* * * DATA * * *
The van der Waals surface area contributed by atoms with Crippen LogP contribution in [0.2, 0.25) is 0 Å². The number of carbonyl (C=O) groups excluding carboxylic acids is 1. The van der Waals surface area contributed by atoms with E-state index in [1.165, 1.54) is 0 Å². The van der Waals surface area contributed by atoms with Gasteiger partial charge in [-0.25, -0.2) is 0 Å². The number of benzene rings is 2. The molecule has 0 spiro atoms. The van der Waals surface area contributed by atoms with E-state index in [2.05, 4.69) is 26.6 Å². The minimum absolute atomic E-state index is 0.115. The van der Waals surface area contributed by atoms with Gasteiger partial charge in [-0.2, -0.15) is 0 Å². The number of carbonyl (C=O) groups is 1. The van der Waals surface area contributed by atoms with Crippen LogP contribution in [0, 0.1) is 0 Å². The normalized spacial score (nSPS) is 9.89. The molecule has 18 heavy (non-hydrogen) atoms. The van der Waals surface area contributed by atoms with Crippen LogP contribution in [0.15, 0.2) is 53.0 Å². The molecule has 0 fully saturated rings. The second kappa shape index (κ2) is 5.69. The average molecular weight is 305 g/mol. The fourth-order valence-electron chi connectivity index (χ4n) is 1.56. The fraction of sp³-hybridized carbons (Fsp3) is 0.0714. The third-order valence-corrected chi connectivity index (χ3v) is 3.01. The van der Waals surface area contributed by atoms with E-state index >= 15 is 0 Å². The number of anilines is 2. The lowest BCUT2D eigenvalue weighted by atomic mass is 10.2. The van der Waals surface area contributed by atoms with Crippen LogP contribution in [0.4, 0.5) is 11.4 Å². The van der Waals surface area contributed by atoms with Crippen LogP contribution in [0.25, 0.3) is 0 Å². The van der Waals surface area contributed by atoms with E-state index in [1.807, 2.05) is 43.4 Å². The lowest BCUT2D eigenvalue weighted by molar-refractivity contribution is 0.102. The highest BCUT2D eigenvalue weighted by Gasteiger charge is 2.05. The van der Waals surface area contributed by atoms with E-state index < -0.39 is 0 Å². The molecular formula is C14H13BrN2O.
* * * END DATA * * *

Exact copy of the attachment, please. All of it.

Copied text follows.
The van der Waals surface area contributed by atoms with Crippen LogP contribution in [0.2, 0.25) is 0 Å². The number of carbonyl (C=O) groups excluding carboxylic acids is 1. The van der Waals surface area contributed by atoms with E-state index in [1.165, 1.54) is 0 Å². The van der Waals surface area contributed by atoms with Gasteiger partial charge in [-0.25, -0.2) is 0 Å². The number of benzene rings is 2. The molecule has 0 spiro atoms. The van der Waals surface area contributed by atoms with E-state index in [2.05, 4.69) is 26.6 Å². The minimum absolute atomic E-state index is 0.115. The van der Waals surface area contributed by atoms with Gasteiger partial charge in [-0.2, -0.15) is 0 Å². The number of carbonyl (C=O) groups is 1. The van der Waals surface area contributed by atoms with Crippen LogP contribution in [0, 0.1) is 0 Å². The normalized spacial score (nSPS) is 9.89. The molecule has 18 heavy (non-hydrogen) atoms. The van der Waals surface area contributed by atoms with Crippen LogP contribution in [0.15, 0.2) is 53.0 Å². The molecule has 0 fully saturated rings. The second kappa shape index (κ2) is 5.69. The average molecular weight is 305 g/mol. The fourth-order valence-electron chi connectivity index (χ4n) is 1.56. The fraction of sp³-hybridized carbons (Fsp3) is 0.0714. The third-order valence-corrected chi connectivity index (χ3v) is 3.01. The van der Waals surface area contributed by atoms with E-state index >= 15 is 0 Å². The number of anilines is 2. The lowest BCUT2D eigenvalue weighted by atomic mass is 10.2. The van der Waals surface area contributed by atoms with Crippen LogP contribution in [0.4, 0.5) is 11.4 Å². The van der Waals surface area contributed by atoms with Crippen LogP contribution in [0.25, 0.3) is 0 Å². The van der Waals surface area contributed by atoms with E-state index in [1.807, 2.05) is 43.4 Å². The lowest BCUT2D eigenvalue weighted by molar-refractivity contribution is 0.102. The highest BCUT2D eigenvalue weighted by Gasteiger charge is 2.05. The van der Waals surface area contributed by atoms with E-state index < -0.39 is 0 Å². The molecular formula is C14H13BrN2O.